About three years ago, I tried meditating for the first time. At that point in my life, I was not patient enough to deal with the uncomfortableness that it caused me. It didn’t feel right. It was too frustrating. I wasn’t sure that the payoff would be worth the effort. More than a handful of reasons not to carry on with the practice crossed my mind and I listened to them. Throughout the three years that followed, I was surrounded by friends who described how meditation had positively impacted their life, mostly because they wanted to share, but also because they hoped it would motivate me to give it another go. But, if there is one thing that I have learned about my (some may say stubborn, I say authentic) self is that I do not act until I feel the necessity, which usually presents itself in a physical symptom…an urge to physically move. And once that shift hits, it’s with full force and accompanied by an abundance of self-discipline. Well, the shift hit about two weeks ago, after reading this book:
Though the bestseller is not focused on meditation, it gives a layman’s terms understanding of the workings of the mind. I could go on and on about the book, but that would take away from this post, so just read it if you’re so inclined. The book sparked a renewed interest on thoughts, which led me to mindfulness meditation. After hearing words from the inspiring Andy, I was done…I knew that I was ready to commit. In the spirit of this blog and taking the journey of ‘doing’ vs. ‘thinking about doing,’ I decided to act that same day. I’ll admit, I’m still surprised at how quickly I am noticing the effects of meditating for ten minutes every day for the past two weeks.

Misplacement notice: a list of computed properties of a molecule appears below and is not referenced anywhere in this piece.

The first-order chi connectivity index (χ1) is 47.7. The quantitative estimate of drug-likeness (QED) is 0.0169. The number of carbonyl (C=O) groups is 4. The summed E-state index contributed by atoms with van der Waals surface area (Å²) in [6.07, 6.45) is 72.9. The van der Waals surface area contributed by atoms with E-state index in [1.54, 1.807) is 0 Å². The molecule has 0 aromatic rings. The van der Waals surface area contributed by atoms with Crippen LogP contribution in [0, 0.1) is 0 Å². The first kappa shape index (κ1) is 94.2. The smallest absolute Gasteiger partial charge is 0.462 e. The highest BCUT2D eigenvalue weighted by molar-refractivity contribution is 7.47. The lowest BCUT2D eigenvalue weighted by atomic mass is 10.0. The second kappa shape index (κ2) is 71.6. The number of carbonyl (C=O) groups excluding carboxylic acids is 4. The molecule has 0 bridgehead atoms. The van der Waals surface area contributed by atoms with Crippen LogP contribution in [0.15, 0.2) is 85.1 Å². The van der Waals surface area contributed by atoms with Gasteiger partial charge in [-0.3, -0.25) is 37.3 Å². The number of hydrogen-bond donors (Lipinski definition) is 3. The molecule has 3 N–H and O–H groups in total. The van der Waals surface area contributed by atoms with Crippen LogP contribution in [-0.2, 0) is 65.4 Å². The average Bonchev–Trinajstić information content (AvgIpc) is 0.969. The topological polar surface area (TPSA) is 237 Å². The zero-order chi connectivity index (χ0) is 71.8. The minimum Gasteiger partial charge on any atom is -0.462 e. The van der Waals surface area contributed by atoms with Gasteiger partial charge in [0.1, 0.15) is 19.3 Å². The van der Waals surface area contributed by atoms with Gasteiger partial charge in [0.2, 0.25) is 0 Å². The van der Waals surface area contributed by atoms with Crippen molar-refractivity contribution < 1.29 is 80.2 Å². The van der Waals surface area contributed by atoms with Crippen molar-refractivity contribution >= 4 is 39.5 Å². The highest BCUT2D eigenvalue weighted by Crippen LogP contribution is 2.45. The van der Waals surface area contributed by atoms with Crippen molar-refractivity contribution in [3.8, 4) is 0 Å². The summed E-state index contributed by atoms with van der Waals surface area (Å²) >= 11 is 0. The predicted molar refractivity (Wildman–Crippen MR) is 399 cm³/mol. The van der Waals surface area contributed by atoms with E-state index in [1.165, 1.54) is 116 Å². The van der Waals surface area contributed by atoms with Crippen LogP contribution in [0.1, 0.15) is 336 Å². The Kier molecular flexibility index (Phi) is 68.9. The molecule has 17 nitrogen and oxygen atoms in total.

No, problems do not disappear, and no negative thoughts do not evaporate, but the practice has already made me feel more settled and at peace when those thoughts cross my mind. It has sharpened my ability to recognize and honor a thought and let it go. The simple act of being mindful, of being aware that they are passing thoughts – stories in the mind that are rarely an external reality – the simple act of recognizing that, provides a freedom that is overwhelmingly exquisite.
I will leave you with Andy’s TED talk on mindfulness meditation: